In embassies and chancelleries the world over, ediplomacy seems to be the new rock & roll. Perhaps we have even reached the point, to bastardise Aneurin Bevan's classic quote about unilateral nuclear disarmament, where to deprive a foreign secretary or ambassador of a Twitter account is to send him naked into the conference chamber.

Last week, DFAT finally lifted its ambassadorial tweeting embargo, signaling an end to a culture of online reticence that was starting to cop some flak. This month, in a global survey of ediplomacy for the BBC, I singled out Australia as a laggard. Fergus Hanson at the Lowy Institute, a global authority on ediplomacy, has called DFAT a 'Luddite hold-out'. Buckingham Palace has a more active Twitter account.

Now, though, Bruce Miller, the ambassador in Tokyo, is airborne at @AusAmbJP. You can follow Greg Moriarty, Australia's man in Jakarta, at @DubesAustralia. Just in time for the Olympics, Australia House in London – @AusHouseLondon – is tweeting up a storm. Its first tweet was to welcome the Australian team to London, but it has also used the social media platform to dispense useful consular advice.

Bob Carr, the tweeting Foreign Affairs Minister, seems determined to demonstrate that his department can also tweet, although it is a flyweight compared to heavy hitters like the UK and US.

To work effectively, the UK Foreign Office believes, ediplomacy has to shape the debate, to engage and to inform. It urges its diplomats not to use social media as a stream of consciousness or as the online diary of a diplomat. It is far more targeted and 'on message' than that. The Foreign Office in London views Tom Fletcher, its ambassador in Lebanon, (@HMATomFletcher) as a model tweeter. One of his most recent tweets showed how a diplomatic viewpoint could be deftly distilled into 140 characters:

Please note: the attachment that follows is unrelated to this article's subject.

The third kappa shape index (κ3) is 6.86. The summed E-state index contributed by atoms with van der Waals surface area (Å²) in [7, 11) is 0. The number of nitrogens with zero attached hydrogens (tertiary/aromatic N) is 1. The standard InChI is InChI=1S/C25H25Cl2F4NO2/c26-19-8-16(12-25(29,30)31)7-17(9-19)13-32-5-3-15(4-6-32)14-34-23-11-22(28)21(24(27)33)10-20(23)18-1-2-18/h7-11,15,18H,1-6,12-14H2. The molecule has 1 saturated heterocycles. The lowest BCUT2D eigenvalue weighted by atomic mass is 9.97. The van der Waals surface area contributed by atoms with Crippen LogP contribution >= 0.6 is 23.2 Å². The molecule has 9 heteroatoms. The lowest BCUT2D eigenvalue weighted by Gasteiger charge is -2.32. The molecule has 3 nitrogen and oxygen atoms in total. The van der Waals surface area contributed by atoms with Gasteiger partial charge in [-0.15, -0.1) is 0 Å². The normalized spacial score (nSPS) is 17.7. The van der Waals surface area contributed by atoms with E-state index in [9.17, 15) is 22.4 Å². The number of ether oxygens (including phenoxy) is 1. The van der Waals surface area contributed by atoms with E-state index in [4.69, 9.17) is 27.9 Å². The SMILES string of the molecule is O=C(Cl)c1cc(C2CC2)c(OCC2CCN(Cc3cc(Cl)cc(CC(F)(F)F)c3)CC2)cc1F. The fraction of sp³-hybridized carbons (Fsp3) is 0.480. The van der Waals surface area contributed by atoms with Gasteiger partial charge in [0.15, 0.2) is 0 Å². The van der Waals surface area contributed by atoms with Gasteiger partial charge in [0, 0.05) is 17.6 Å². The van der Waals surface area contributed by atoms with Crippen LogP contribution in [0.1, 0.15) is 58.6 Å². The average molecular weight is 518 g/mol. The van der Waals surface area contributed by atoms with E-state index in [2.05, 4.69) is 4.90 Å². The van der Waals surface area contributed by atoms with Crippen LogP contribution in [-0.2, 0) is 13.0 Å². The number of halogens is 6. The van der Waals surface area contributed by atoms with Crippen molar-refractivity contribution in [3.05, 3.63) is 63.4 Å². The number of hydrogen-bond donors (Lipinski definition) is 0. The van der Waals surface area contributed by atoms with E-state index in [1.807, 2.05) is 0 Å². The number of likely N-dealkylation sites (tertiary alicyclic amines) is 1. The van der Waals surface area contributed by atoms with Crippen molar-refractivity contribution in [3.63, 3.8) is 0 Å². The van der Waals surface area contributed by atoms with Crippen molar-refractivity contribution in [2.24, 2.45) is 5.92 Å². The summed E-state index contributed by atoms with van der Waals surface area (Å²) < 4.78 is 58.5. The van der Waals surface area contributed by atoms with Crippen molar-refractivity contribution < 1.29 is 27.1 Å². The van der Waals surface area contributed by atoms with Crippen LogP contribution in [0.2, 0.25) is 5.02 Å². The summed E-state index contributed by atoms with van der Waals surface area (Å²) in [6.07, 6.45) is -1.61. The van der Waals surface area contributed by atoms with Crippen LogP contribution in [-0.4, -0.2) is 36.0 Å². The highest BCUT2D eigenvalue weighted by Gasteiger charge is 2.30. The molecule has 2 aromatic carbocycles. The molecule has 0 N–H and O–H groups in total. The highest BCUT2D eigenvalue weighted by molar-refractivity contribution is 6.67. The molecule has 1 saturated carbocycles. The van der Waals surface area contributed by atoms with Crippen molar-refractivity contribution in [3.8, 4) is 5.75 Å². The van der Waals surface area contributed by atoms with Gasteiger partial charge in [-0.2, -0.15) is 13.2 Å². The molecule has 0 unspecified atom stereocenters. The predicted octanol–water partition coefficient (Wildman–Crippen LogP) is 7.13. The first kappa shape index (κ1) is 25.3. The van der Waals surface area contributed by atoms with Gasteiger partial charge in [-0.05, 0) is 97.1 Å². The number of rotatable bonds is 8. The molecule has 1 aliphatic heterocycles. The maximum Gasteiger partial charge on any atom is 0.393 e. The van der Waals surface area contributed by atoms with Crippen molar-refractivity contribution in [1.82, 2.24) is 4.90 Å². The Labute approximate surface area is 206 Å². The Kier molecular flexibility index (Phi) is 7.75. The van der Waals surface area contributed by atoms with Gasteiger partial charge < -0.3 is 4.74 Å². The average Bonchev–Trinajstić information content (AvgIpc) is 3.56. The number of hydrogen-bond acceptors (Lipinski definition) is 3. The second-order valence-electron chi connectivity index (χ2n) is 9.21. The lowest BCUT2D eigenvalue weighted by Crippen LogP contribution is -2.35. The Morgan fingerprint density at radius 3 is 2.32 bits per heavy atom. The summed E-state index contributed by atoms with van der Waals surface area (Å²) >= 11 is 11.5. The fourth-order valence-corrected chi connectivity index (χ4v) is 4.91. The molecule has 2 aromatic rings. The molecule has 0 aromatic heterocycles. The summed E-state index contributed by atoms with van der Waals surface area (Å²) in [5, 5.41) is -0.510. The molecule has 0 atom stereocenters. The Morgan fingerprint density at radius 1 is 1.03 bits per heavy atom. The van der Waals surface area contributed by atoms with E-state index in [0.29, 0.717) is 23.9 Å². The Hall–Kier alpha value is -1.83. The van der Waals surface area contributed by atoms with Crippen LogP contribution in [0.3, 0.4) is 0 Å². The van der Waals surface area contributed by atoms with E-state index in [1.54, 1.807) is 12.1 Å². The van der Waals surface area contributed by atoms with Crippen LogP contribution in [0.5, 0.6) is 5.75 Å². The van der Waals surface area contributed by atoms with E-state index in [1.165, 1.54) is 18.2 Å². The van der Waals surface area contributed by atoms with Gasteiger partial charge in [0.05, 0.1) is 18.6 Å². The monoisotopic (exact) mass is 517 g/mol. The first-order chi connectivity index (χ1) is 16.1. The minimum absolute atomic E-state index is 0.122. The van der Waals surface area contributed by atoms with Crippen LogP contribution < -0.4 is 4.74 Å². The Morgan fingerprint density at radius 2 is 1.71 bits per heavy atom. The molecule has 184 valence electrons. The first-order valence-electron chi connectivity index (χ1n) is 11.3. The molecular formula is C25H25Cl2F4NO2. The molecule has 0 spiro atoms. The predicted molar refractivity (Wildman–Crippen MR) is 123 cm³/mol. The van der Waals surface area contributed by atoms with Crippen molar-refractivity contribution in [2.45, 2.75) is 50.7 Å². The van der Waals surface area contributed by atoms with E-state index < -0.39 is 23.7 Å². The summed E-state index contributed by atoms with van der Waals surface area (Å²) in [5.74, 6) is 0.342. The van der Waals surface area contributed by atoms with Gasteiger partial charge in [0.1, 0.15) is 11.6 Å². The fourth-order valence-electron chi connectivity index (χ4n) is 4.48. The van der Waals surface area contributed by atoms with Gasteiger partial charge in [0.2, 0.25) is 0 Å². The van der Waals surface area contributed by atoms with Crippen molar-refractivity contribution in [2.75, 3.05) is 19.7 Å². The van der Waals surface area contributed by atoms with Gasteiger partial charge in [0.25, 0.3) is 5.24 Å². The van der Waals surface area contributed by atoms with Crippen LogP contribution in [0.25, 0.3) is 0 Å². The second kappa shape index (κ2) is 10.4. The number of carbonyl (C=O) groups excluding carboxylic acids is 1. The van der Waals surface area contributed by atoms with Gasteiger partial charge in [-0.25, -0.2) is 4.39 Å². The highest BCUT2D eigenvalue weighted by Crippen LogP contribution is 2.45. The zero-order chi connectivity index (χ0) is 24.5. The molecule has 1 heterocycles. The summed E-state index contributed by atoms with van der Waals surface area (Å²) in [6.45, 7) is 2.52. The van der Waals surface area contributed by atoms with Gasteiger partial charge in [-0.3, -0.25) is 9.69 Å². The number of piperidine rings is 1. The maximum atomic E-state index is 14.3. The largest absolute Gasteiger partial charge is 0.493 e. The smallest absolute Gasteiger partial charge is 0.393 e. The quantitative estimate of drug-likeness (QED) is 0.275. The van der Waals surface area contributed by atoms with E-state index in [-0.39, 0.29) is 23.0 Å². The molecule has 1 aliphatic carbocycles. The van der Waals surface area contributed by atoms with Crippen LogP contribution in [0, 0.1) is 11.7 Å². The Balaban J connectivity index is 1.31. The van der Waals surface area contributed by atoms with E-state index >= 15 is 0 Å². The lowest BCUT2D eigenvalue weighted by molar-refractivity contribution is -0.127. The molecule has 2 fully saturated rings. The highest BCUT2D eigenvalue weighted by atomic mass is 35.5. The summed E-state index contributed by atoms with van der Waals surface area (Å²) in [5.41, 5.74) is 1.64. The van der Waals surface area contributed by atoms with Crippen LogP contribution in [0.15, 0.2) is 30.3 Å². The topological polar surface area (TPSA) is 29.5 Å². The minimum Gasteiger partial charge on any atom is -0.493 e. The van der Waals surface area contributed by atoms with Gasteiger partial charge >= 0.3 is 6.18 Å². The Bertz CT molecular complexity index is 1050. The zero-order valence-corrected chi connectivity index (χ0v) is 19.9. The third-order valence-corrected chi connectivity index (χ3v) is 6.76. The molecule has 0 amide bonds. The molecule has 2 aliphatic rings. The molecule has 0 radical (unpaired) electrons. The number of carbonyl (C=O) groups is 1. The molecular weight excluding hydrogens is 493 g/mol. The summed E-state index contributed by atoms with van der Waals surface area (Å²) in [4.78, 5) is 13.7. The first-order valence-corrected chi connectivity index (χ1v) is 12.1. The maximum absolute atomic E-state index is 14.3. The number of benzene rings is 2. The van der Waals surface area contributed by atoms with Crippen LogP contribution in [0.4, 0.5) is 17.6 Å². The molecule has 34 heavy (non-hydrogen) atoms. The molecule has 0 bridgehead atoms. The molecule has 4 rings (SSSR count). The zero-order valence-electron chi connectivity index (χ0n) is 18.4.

If Lebanon succeeds in genuine 'disassociation' from events in Syria, could extend model to disassociation from wider regional manipulation.

This week, a new global study of 'Twiplomacy' from the PR firm Burson-Marsteller showed that something of a digital divide is opening up. Three-quarters of European governments are active on Twitter, while the figure for Africa is 60% and 56% in Asia. In Oceania, only four out of the 14 countries have a presence on Twitter, which these days seems akin to building an embassy without a flagpole.

It comes as little surprise to learn that Barack Obama is the most followed world leader, with over 17 million followers. His most popular tweet, interestingly, was 'same-sex couples should be able to get married', which gained over 60,000 retweets (or RTs, in Twitter's abbreviated argot). Next comes Hugo Chavez of Venezuela.

Tellingly, Vladimir Putin does not follow anyone, thus shutting himself out of the 'Twitter conversation'. Over 50 global leader accounts, including that of French President Francois Hollande, went quiet after they took office, revealing how many leaders view it primarily as a vote-winning tool rather than a diplomatic one. In another indication of how Twitter is not being used for any meaningful high-level diplomacy, nearly half of all world leaders on Twitter – 120 out of 264 – do not follow any of their peers.

But that misses the point of the potential for social media in the public diplomacy sphere. One of its primary functions is to indicate a willingness to engage.

A good illustration came after writing the BBC ediplomacy piece, when I suddenly found myself in Twitter conversation with Haitian Prime Minister Laurent Lamothe. At the end of the exchange, when he linked to a recent blog post on the progress made after the 2010 earthquake, I came away with an altered and more positive view of his troubled land.

Australians may be heartened to hear that Julia Gillard is the second best 'connected' world leader in the Twittersphere, with 11 'follows' from her peers (the EU President Herman van Rompuy tops the league on that front). Can DFAT achieve a similar level of online engagement?

Photo by Flickr user ABC Archive.